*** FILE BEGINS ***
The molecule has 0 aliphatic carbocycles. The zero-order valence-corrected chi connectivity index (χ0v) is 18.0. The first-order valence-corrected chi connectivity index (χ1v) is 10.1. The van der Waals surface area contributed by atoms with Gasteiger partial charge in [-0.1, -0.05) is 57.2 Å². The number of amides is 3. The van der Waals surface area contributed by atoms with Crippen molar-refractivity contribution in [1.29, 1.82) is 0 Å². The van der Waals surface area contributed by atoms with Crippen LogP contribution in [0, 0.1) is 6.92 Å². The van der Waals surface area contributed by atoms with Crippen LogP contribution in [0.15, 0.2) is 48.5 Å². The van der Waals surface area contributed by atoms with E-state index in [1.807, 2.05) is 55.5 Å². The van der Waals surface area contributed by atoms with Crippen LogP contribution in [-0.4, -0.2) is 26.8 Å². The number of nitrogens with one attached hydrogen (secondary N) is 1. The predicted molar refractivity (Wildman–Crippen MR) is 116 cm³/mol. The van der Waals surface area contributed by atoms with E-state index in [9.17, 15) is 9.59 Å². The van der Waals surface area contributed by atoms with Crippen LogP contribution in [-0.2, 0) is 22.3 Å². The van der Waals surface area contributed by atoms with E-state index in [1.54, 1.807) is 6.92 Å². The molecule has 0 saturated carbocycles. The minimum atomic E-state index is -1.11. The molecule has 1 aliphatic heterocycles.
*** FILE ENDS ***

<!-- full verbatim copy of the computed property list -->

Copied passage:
The molecule has 0 aliphatic carbocycles. The zero-order valence-corrected chi connectivity index (χ0v) is 18.0. The first-order valence-corrected chi connectivity index (χ1v) is 10.1. The van der Waals surface area contributed by atoms with Gasteiger partial charge in [-0.1, -0.05) is 57.2 Å². The number of amides is 3. The van der Waals surface area contributed by atoms with Crippen molar-refractivity contribution in [1.29, 1.82) is 0 Å². The van der Waals surface area contributed by atoms with Crippen LogP contribution in [0, 0.1) is 6.92 Å². The van der Waals surface area contributed by atoms with Crippen LogP contribution in [0.15, 0.2) is 48.5 Å². The van der Waals surface area contributed by atoms with E-state index in [1.807, 2.05) is 55.5 Å². The van der Waals surface area contributed by atoms with Crippen LogP contribution in [-0.4, -0.2) is 26.8 Å². The number of nitrogens with one attached hydrogen (secondary N) is 1. The predicted molar refractivity (Wildman–Crippen MR) is 116 cm³/mol. The van der Waals surface area contributed by atoms with E-state index in [9.17, 15) is 9.59 Å². The van der Waals surface area contributed by atoms with Crippen LogP contribution in [-0.2, 0) is 22.3 Å². The van der Waals surface area contributed by atoms with E-state index in [1.54, 1.807) is 6.92 Å². The molecule has 0 saturated carbocycles. The minimum atomic E-state index is -1.11. The molecule has 1 aliphatic heterocycles.